The report further said: “The injuries to the head have a look that can be the result of an unidentified blunt object.”
Swedish police commissioner Marianne Oman, who dealt with the case, was unavailable for comment.
Moerane said a three-paragraph letter from deputy chief district attorney Kay Engfeldt proved her theory that a cover-up was being attempted.
In the letter, Engfeldt said she had found “no reason for investigation” of Magnus’s death.
Engfeldt wrote: “Known facts: A man has died in connection with a police intervention. It gives no suggestion that a crime has been committed by someone from the police.”
Engfeldt’s decision came after a final autopsy report stated that Magnus died from “acute poisoning by Sertraline”.
Sertraline is an antidepressant used to treat depression, and obsessive-compulsive disorder, panic disorder and anxiety disorders.
But Moerane refuses to accept this version of events.
She believes her son was the victim of racial profiling – condoned by the Swedish government to rid its borders of illegal immigrants.
“Police brutality and racial profiling are common here,”Moerane said.
She added: “I am saddened that I had to bury my son in a country that didn’t want him. We might as well have remained in South Africa and have him die a noble death because he was fighting apartheid.”
Magnus worked at Arrow Nordic Components AB from 1998 to 2001.
He was diagnosed with Asperger syndrome, an autism spectrum disorder that results in difficulty with social interactions.
The Swedish embassy in Pretoria said it had not received any information from the Swedish Ministry of Justice concerning the Sunday World’s inquiry into the ambiguities surrounding the death of Magnus Moerane.
Chronology: Magnus’s last days
- October 30 2012: Magnus goes to his mother’s flat in Rinkeby, Stockholm, for a visit.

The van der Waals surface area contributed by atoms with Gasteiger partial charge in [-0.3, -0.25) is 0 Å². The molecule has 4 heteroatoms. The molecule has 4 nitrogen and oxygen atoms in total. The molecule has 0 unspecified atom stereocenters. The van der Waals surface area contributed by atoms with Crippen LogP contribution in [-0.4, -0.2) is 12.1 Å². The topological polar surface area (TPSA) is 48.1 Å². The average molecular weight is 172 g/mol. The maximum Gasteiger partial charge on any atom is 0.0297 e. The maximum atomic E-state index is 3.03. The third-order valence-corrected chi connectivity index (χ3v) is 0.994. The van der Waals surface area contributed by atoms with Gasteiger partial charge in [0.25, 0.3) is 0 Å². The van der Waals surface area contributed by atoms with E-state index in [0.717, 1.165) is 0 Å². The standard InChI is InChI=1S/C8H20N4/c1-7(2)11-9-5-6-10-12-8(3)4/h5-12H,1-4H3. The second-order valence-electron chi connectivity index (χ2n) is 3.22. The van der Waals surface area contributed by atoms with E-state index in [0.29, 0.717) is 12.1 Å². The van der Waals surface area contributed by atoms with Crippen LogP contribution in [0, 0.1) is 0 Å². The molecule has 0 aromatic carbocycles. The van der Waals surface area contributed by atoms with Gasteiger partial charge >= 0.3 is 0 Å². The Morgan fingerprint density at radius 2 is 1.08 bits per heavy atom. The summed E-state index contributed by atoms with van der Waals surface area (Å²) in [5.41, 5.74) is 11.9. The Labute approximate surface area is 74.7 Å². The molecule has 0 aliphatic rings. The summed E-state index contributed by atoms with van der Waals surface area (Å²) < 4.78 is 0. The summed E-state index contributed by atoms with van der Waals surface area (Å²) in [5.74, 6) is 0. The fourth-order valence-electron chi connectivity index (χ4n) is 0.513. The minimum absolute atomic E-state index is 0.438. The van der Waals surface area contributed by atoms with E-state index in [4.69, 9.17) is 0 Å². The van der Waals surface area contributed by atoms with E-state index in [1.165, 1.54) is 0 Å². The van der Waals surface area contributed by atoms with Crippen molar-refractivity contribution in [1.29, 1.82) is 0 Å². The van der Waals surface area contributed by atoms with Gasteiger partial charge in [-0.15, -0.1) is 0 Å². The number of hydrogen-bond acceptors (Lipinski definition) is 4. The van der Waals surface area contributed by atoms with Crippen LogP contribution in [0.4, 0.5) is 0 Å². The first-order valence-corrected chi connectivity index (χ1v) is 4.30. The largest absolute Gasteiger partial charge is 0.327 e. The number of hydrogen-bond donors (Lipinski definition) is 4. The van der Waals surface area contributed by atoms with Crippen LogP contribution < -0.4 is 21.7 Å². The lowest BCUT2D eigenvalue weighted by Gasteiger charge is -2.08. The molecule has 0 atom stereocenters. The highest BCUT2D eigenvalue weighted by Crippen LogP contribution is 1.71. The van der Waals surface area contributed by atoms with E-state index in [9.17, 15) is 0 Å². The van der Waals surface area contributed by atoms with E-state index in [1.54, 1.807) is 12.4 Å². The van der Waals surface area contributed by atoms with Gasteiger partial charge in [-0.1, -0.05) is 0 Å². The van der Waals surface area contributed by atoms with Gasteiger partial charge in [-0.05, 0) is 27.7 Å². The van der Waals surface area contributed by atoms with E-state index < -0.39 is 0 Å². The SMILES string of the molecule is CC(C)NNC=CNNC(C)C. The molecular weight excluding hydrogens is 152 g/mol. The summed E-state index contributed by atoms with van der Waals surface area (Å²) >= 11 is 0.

- October 31 2012: Sophia Moerane prepares for family’s weekly dinner. Magnus is unusually absent.
- November 1 2012: Sophia goes to Magnus’s flat and finds everything in order. She decides to file a missing persons report at the police station.
- November 6 2012: Police inform Sophia of her son’s death
- November 29 2012: Deputy Chief Attorney Kay Engfeldt at the District Attorney’s office informs Sophia Moerane that the office found no wrongdoing on the part of the police and that no further action would be taken.
- December 11 2012: Magnus Moerane is buried.
The link with former president
Michael Moerane was the last born of seven children, including former president Thabo Mbeki’s mother, Epainette. He was born in 1909.
Moerane was the first black person to obtain a music degree at a South African university (Bachelor of Music degree at Unisa). Moerane was a distinguished composer, pianist and choral director.
In 1952, Thabo Mbeki moved to Queenstown and stayed with Moerane.
Moerane’s six children and Mbeki grew close during his stay there for several years.
Mbeki developed a love for reading and music from an early age. Moerane taught him to play the flute. Moerane died in 1981.
Sophia Moerane is the fifth of Moerane’s six children.
A qualified nurse, she worked in Zambia, Kenya and England before settling in Sweden in 1975. She has three children, of which Magnus was the eldest.